A while back, I wrote about doing VR demos at my daughter’s school during ‘Career Day’. This was an elementary school, and most of the kids I talked to were in the 8-12 age range. This group of kids were already passionate about virtual reality due to their addiction to watching numerous YouTubers who showed off shiny new HMDs.
At a VR expo last year, I found myself telling this story to a member of the Oculus legal team. She suddenly realized that I was talking about young children, and stopped me, saying, ‘I didn’t hear this. They were at least 13, right?’ I lied, said yes, and continued with the story. This conversation has lingered in my brain ever since.
What’s the deal with the age limit for VR headsets?
(Please read in Jerry Seinfeld’s voice)
This product should not be used by children under the age of 13.
The Gear VR should not be used by children under the age of 13, as young children are in a critical period in visual development.
Daydream View should not be used by children under the age of 13.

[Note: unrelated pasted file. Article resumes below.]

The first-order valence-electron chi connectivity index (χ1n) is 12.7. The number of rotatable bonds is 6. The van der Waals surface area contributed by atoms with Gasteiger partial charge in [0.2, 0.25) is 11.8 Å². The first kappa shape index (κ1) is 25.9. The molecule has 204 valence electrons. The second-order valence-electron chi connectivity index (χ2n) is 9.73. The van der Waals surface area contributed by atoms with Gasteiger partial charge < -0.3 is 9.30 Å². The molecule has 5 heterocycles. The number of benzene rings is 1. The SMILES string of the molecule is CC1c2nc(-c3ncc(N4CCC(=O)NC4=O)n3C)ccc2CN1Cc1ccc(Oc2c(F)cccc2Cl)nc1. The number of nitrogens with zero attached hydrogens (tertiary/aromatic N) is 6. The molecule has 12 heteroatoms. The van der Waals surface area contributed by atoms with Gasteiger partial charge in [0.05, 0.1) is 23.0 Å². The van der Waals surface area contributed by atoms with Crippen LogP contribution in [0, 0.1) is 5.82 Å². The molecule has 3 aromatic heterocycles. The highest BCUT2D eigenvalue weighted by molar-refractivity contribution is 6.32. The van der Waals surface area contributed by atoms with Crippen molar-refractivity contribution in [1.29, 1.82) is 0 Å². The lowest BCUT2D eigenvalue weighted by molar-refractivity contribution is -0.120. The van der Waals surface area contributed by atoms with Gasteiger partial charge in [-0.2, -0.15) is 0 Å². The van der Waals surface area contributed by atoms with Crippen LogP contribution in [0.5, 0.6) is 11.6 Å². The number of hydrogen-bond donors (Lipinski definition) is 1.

The product was not designed to be used by children. Do not leave the product within the reach of young children or allow them to use or play with it. They could hurt themselves or others, or could accidentally damage the product.
The product may contain small parts with sharp edges that may cause an injury or which could become detached and create a choking hazard for young children. Consult your doctor immediately if any parts of the product or accessories are swallowed.
Sony Playstation VR (per their Health and Safety screen)
This VR headset is not for use by children under age 12
I’m very confused. Where do these age limits come from? If you believe the old ‘Sega VR’ testing scandal, then you are convinced that using VR will make your kids cross-eyed. Then again, there are companies currently using VR to TREAT and FIX eye conditions, so I find that difficult to believe.
If there are doctors doing current studies about this, I would love to talk to them. I feel like the ‘under 13 is bad’ concept has just become a default, with very little to back it up.
I will say this, just like with EVERYONE ELSE, kids should be aware that IPD (interpupillary distance) settings need to be correct in order to have a comfortable experience. I once stayed in VR for over 2 hours with my IPD set too high, and when I took the headset off, I found it nearly impossible for my eyes to converge correctly. After a 10 minute nap, I was fine again, but it did freak me out a bit.
Moderation is the key. Parents, make your kids take breaks, and make sure the settings are correct before they do VR.
I will continue to be an advocate for children under 13 to use VR. After all, they are the generation that will help bring VR into the mainstream.